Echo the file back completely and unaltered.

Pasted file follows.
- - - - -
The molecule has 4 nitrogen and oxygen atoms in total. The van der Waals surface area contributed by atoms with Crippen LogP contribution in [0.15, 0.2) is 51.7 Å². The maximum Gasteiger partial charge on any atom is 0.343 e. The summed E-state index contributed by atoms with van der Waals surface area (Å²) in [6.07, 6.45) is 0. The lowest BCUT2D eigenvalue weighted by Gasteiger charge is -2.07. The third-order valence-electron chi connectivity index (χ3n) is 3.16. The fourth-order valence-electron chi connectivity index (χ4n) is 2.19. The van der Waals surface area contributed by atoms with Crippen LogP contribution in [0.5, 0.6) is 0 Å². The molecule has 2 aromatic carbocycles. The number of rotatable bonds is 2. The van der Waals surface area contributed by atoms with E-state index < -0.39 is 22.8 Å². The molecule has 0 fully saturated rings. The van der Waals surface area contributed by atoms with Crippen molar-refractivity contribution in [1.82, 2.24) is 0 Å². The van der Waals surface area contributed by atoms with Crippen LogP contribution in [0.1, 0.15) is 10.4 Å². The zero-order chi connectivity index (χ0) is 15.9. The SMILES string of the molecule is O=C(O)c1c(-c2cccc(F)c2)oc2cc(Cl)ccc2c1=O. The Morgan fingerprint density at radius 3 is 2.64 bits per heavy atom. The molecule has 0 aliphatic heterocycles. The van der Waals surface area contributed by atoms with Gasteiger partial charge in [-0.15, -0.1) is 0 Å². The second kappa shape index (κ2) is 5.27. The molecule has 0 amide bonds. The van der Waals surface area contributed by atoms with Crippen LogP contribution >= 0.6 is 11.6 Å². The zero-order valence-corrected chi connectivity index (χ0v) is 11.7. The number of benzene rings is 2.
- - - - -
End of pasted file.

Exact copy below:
The molecule has 4 nitrogen and oxygen atoms in total. The van der Waals surface area contributed by atoms with Crippen LogP contribution in [0.15, 0.2) is 51.7 Å². The maximum Gasteiger partial charge on any atom is 0.343 e. The summed E-state index contributed by atoms with van der Waals surface area (Å²) in [6.07, 6.45) is 0. The lowest BCUT2D eigenvalue weighted by Gasteiger charge is -2.07. The third-order valence-electron chi connectivity index (χ3n) is 3.16. The fourth-order valence-electron chi connectivity index (χ4n) is 2.19. The van der Waals surface area contributed by atoms with Crippen LogP contribution in [0.5, 0.6) is 0 Å². The molecule has 2 aromatic carbocycles. The number of rotatable bonds is 2. The van der Waals surface area contributed by atoms with E-state index < -0.39 is 22.8 Å². The molecule has 0 fully saturated rings. The van der Waals surface area contributed by atoms with Crippen molar-refractivity contribution in [1.82, 2.24) is 0 Å². The van der Waals surface area contributed by atoms with Crippen LogP contribution in [0.1, 0.15) is 10.4 Å². The zero-order chi connectivity index (χ0) is 15.9. The SMILES string of the molecule is O=C(O)c1c(-c2cccc(F)c2)oc2cc(Cl)ccc2c1=O. The Morgan fingerprint density at radius 3 is 2.64 bits per heavy atom. The molecule has 0 aliphatic heterocycles. The van der Waals surface area contributed by atoms with Gasteiger partial charge in [-0.15, -0.1) is 0 Å². The second kappa shape index (κ2) is 5.27. The molecule has 0 amide bonds. The van der Waals surface area contributed by atoms with Crippen LogP contribution >= 0.6 is 11.6 Å². The zero-order valence-corrected chi connectivity index (χ0v) is 11.7. The number of benzene rings is 2.